The second winter storm in less than a week struck the northeastern United States Wednesday, with around 2,500 flights canceled as the region braced for heavy snow.
Around 550 flights arriving and departing from John F Kennedy International Airport -- nearly 42 percent of the total scheduled -- were canceled by 7:00 pm (2400 GMT), along with 700 flights from New Jersey's Newark airport and also from La Guardia, which operates primarily domestic flights, according to the FlightAware flight tracking site.
Airports in Boston and Philadelphia were also affected, with almost 20 percent of flights halted.
Snowfall -- which was accompanied by thunder and lightning -- varied across the region, and was not expected to last beyond Wednesday.
Only a few centimeters had fallen at JFK by the end of the day, but there were up to 30 centimeters in more central New York neighborhoods, and up to 50 centimeters in rural areas of New York state, New Jersey and Connecticut, according to the National Weather Service, which had said it expected more snowfall than previously predicted at around midday.
While temperatures were set to remain above freezing, the NWS also warned of ‘heavy wet snow, coastal flooding and gusty winds’ in the region.
In the evening, fog, blizzard-like conditions made traveling in regions surrounding New York City near impossible, the NWS said.
Drivers in states throughout the region were urged not to travel, but driving was not forbidden -- with New Jersey police responding to 356 road traffic incidents between midnight and 4:00 pm.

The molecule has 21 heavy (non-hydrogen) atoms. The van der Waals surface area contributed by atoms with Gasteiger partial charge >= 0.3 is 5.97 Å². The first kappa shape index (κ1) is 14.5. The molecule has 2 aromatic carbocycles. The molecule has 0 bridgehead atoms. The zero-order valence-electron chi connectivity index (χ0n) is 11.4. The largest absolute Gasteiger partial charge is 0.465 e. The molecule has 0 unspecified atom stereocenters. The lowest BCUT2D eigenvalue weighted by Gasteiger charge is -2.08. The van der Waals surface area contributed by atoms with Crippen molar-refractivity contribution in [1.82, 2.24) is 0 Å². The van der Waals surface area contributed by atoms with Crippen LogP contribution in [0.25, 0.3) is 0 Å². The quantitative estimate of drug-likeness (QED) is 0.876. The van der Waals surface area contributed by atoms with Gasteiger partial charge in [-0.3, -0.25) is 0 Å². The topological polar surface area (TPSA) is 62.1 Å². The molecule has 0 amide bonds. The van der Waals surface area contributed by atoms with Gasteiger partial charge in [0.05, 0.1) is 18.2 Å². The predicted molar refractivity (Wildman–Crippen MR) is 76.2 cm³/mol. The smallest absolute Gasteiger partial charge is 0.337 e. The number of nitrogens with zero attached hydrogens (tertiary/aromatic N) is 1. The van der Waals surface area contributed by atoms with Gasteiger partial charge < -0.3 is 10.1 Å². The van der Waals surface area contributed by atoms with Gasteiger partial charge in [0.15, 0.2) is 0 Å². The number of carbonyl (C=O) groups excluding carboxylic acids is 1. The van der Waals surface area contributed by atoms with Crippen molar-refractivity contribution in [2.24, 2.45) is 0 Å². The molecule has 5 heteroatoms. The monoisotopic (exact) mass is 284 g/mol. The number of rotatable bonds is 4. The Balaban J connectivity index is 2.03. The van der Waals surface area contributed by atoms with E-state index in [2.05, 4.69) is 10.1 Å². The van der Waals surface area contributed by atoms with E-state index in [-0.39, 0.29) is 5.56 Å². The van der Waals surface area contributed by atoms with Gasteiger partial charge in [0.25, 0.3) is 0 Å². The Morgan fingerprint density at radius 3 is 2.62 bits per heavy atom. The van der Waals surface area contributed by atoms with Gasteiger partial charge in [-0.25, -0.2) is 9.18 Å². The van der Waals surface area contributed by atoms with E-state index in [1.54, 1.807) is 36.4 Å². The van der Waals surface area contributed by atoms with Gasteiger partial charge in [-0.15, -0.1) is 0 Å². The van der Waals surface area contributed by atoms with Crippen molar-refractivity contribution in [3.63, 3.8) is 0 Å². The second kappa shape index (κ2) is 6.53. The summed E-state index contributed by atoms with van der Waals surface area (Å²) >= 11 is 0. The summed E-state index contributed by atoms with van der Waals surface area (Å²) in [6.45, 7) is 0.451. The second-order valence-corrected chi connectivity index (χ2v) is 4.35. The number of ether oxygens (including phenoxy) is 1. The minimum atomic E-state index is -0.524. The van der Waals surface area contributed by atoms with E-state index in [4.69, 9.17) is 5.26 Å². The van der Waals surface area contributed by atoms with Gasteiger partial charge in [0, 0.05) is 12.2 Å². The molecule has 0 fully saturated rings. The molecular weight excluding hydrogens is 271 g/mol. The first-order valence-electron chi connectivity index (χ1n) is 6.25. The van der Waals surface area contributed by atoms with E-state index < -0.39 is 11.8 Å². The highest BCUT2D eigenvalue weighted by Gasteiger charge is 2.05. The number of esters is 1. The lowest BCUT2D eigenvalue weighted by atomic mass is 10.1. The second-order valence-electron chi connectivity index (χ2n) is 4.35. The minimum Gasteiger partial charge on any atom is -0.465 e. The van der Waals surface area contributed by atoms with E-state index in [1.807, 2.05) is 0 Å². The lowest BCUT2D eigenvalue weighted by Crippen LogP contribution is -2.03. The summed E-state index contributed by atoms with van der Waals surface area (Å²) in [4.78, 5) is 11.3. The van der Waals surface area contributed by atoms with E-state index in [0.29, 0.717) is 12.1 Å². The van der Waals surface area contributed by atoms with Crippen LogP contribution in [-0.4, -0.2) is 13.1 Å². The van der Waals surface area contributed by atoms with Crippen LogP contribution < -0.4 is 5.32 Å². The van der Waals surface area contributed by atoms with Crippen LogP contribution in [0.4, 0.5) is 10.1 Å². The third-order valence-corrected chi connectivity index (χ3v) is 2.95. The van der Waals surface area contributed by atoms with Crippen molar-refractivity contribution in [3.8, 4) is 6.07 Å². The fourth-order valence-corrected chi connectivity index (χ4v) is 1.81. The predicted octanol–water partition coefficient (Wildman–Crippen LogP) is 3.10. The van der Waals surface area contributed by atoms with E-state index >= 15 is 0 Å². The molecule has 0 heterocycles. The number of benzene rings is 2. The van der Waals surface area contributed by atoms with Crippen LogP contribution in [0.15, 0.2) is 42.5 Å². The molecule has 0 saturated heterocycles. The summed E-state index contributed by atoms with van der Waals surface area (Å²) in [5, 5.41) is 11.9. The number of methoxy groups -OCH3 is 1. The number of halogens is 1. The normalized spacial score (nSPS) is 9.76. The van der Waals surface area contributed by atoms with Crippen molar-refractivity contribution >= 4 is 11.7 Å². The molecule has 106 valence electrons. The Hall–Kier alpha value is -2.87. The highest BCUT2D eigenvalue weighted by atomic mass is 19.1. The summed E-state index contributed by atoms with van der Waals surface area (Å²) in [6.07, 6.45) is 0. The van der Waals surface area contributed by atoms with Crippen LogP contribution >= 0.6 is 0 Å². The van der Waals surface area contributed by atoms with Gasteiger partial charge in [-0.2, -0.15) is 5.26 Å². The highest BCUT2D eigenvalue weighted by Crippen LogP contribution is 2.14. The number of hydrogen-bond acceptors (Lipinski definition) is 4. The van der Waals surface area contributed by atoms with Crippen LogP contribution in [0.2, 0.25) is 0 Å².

New York public schools as well as city public services and courts were open as usual.
Late Tuesday in New Jersey, Governor Phil Murphy announced school closures and declared a state of emergency -- set to be lifted Wednesday night.
Boston schools were also scheduled to remain closed on Thursday.
Meanwhile, rail travel was disrupted as operator Amtrak canceled several trains between the capital Washington and Boston.
The last storm to sweep through the northeastern United States last week left at least five people dead, mostly due to trees felled by violent winds and heavy rains.
Thousands who lost power last week remained in the dark when Wednesday's storm struck -- with some new outages reported, particularly in Pennsylvania and New Jersey.
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